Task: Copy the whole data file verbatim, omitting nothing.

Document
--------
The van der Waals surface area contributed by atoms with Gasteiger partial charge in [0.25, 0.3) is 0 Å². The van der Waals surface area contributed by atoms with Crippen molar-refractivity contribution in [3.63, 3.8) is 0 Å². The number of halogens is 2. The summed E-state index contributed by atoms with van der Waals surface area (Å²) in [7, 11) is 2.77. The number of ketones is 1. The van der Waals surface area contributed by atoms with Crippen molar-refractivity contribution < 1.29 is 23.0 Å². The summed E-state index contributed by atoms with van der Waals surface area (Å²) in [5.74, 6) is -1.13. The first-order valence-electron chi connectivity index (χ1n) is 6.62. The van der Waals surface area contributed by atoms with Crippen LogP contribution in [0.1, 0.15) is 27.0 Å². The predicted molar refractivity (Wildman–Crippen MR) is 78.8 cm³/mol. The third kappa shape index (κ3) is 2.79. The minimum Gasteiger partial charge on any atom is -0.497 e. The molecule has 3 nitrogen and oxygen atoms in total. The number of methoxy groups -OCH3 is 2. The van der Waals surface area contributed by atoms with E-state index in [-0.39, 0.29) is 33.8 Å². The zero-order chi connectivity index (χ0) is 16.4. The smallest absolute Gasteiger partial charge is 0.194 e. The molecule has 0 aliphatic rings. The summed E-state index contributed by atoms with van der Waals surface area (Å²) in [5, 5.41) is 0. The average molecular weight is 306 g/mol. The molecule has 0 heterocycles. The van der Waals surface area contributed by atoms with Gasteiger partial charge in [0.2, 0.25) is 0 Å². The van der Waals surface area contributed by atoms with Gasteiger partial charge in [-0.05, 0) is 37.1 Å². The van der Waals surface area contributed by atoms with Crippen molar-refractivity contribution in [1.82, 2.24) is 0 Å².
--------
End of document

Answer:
The van der Waals surface area contributed by atoms with Gasteiger partial charge in [0.25, 0.3) is 0 Å². The van der Waals surface area contributed by atoms with Crippen molar-refractivity contribution in [3.63, 3.8) is 0 Å². The number of halogens is 2. The summed E-state index contributed by atoms with van der Waals surface area (Å²) in [7, 11) is 2.77. The number of ketones is 1. The van der Waals surface area contributed by atoms with Crippen molar-refractivity contribution < 1.29 is 23.0 Å². The summed E-state index contributed by atoms with van der Waals surface area (Å²) in [5.74, 6) is -1.13. The first-order valence-electron chi connectivity index (χ1n) is 6.62. The van der Waals surface area contributed by atoms with Crippen LogP contribution in [0.1, 0.15) is 27.0 Å². The predicted molar refractivity (Wildman–Crippen MR) is 78.8 cm³/mol. The third kappa shape index (κ3) is 2.79. The minimum Gasteiger partial charge on any atom is -0.497 e. The molecule has 3 nitrogen and oxygen atoms in total. The number of methoxy groups -OCH3 is 2. The van der Waals surface area contributed by atoms with E-state index in [-0.39, 0.29) is 33.8 Å². The zero-order chi connectivity index (χ0) is 16.4. The smallest absolute Gasteiger partial charge is 0.194 e. The molecule has 0 aliphatic rings. The summed E-state index contributed by atoms with van der Waals surface area (Å²) in [5, 5.41) is 0. The average molecular weight is 306 g/mol. The molecule has 0 heterocycles. The van der Waals surface area contributed by atoms with Gasteiger partial charge in [0.2, 0.25) is 0 Å². The van der Waals surface area contributed by atoms with Gasteiger partial charge in [-0.05, 0) is 37.1 Å². The van der Waals surface area contributed by atoms with Crippen molar-refractivity contribution in [1.82, 2.24) is 0 Å².